Information is key to developing a great product/system.

From the beginning we soak ourselves in knowledge of the specific category the product is placed. We investigate competitors, technologies, customers, and whatever is necessary to help add value and cement the idea. Research is a never-ending phase, we’ll see it in material and manufacture selection, user centred research, focus groups, product testing etc. A part crucial to keeping the product/system relevant to the current/future world

What industries can DMC develop products for?

Over the years we have helped a range of companies and people develop products of all sorts. Being an industrial design company, we must have an open mind and the ability to adapt to each project. Because we are specialists in the process of design and not necessarily the industry the product belongs to, we rely on a few things;

  1. Normally the client comes from the industry they want the product developed for, this begins our understanding into the industry.
  2. Research is our game, and the web provides much information, we normally hit the end of Google leaving no information un-turned.
  3. Talking to experts other than the client helps add a different angle to the project
  4. Our own evaluations on competitor projects, similar products, similar tech, similar mechanisms whatever we can find that helps us understand the project better.
  5. Surveys, focus groups and talking gives us an edge in understanding potential customers, current customers, and past customers.
  6. Our teams past experiences and projects all help compound knowledge into creating an understanding of many industries and what’s involved

We have been involved in multiple consumer products, many retail projects, commercial fishing, medical, consumer electronics, manufacture design, alcohol industry, engineering projects including small and large mechanical parts to name a few. We have created jigs and moulds for several clients that wanted to streamline their production process. We have also been involved with producing one-off items. No industry is off limits and we pride ourselves in the ability to adapt, learn and apply. Research is one of the skills we don’t take for granted and is what helps create great products.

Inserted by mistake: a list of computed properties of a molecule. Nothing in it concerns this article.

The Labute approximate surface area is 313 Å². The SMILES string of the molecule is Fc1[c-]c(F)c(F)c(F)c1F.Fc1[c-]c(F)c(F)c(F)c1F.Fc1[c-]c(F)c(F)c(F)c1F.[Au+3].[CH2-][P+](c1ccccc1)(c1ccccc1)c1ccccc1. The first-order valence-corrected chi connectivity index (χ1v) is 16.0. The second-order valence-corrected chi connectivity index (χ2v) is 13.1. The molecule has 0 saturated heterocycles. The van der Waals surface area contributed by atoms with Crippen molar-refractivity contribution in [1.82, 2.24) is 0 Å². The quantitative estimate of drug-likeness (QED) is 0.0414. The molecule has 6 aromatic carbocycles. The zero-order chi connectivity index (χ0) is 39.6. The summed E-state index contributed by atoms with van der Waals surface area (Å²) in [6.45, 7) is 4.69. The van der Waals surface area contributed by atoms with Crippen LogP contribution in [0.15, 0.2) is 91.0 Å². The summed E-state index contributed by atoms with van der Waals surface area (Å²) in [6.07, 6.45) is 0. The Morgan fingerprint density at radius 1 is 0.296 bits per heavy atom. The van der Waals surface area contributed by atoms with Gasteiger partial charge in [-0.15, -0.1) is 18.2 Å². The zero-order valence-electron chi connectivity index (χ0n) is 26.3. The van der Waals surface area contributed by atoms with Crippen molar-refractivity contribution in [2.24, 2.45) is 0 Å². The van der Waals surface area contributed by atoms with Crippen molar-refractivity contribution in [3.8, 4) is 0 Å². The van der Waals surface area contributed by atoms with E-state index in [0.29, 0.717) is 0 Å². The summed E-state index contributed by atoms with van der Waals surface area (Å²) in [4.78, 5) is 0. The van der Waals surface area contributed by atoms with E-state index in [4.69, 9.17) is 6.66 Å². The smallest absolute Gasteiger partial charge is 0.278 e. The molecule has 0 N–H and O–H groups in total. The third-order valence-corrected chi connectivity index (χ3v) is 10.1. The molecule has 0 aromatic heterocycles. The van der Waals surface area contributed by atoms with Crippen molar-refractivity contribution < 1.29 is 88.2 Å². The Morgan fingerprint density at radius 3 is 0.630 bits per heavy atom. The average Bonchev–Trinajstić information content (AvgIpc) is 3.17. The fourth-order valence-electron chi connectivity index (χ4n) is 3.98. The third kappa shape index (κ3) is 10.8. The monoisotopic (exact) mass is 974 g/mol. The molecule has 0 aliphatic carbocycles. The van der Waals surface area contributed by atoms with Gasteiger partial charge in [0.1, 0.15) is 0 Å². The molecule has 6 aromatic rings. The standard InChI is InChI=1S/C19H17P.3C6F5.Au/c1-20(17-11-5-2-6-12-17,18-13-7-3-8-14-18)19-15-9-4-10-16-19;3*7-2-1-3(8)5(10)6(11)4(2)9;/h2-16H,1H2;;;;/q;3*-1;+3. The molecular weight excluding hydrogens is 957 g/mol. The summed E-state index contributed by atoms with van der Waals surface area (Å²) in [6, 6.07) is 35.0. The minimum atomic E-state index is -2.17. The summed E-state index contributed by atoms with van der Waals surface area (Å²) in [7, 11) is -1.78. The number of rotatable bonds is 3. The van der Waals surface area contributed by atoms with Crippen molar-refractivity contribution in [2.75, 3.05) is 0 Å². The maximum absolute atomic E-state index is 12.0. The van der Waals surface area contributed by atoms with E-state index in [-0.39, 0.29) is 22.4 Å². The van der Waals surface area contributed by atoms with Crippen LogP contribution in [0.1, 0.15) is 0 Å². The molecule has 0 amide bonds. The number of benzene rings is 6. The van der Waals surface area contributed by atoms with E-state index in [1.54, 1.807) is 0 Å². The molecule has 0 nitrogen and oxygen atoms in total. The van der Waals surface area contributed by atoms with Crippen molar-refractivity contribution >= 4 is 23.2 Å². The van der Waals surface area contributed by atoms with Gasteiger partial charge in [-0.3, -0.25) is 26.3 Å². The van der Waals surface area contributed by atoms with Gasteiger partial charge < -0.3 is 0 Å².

What materials and manufacture methods does DMC work with?

We must be so in-tune with the current materials and manufacture techniques, so we spend a large portion of our time learning about all the new and current technologies. For this reason and because of the range of products we have been involved in, we have been fortunate enough to have worked with a huge range of materials and processes.

Some of the common metals are: Steel, aluminium, copper, brass, lead, white metal and pewter.

Sheetmetal has been the most common way to use these metals. It starts out with as the name suggests, a large sheet of metal ranging from 0.2mm to 10mm thickness. This is then cut, bent or formed to create the part required. The other most common manufacture method is starting with a block of metal and removing material to form the shape, this is normally done via methods of CNC. These two methods of producing metal parts can be great for low volume parts as generally no tools are required to make the parts. Some of the other methods for creating metal parts are called casting, forming, joining and welding.

Let’s move onto plastics; Nylon, ABS, Polyurethane, Acetyl, Polyethylene and more. Plastics have a range of different manufacture methods, these include but are not limited to: injection moulding, rotational moulding, vacuum forming, vacuum casting, extruding, bending and many more.

Wood is the last of the big three common materials used in developing products. Wood can be used in final production through to making moulds. Fibreglass, concrete, glass, cardboard, speciality boards are not to be forgotten and very often used in thousands of products.

It really does all depend on what the product requires, who knows, maybe we need to develop our own material, which we have done before.

Does DMC use 3D printing?

Oh yes we do! It’s a great way to prototype parts super-fast! We have a great in-house FDM 3D printer which prints in a range of rigid and flexible plastics. This allows us to prototype faster and cheaper letting our clients see their ideas come to life in a few days. When prototyping via 3D printing, not only does the design studio and client get to visualize and test the idea fast, but it can turn out more affordable than traditional manufacture methods. Besides our trusty printer, we have partners with larger machines and partners with 3D printers using laser technology. These are really handy when the parts need to be incredibly accurate (0.05mm) and/or are functioning, engineering parts. These printers produce parts so close to the final production part you won’t know the difference. It really does depend on what we’re trying to achieve from using 3D printing and we’ll help explain everything so you can make the best choice.